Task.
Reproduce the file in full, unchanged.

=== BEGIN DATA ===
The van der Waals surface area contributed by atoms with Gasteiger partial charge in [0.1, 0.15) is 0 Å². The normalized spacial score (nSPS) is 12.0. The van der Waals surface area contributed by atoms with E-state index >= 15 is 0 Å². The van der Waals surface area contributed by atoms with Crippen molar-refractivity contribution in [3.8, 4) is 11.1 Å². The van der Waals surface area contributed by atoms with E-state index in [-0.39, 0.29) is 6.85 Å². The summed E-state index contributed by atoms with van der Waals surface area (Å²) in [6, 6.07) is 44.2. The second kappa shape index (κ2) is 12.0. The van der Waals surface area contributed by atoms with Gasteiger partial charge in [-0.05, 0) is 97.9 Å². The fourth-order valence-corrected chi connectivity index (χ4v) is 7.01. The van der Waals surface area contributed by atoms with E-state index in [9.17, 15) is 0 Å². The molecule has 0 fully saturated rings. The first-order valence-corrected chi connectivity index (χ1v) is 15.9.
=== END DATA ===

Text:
The van der Waals surface area contributed by atoms with Gasteiger partial charge in [0.1, 0.15) is 0 Å². The normalized spacial score (nSPS) is 12.0. The van der Waals surface area contributed by atoms with E-state index >= 15 is 0 Å². The van der Waals surface area contributed by atoms with Crippen molar-refractivity contribution in [3.8, 4) is 11.1 Å². The van der Waals surface area contributed by atoms with E-state index in [-0.39, 0.29) is 6.85 Å². The summed E-state index contributed by atoms with van der Waals surface area (Å²) in [6, 6.07) is 44.2. The second kappa shape index (κ2) is 12.0. The van der Waals surface area contributed by atoms with Gasteiger partial charge in [-0.05, 0) is 97.9 Å². The fourth-order valence-corrected chi connectivity index (χ4v) is 7.01. The van der Waals surface area contributed by atoms with E-state index in [9.17, 15) is 0 Å². The molecule has 0 fully saturated rings. The first-order valence-corrected chi connectivity index (χ1v) is 15.9.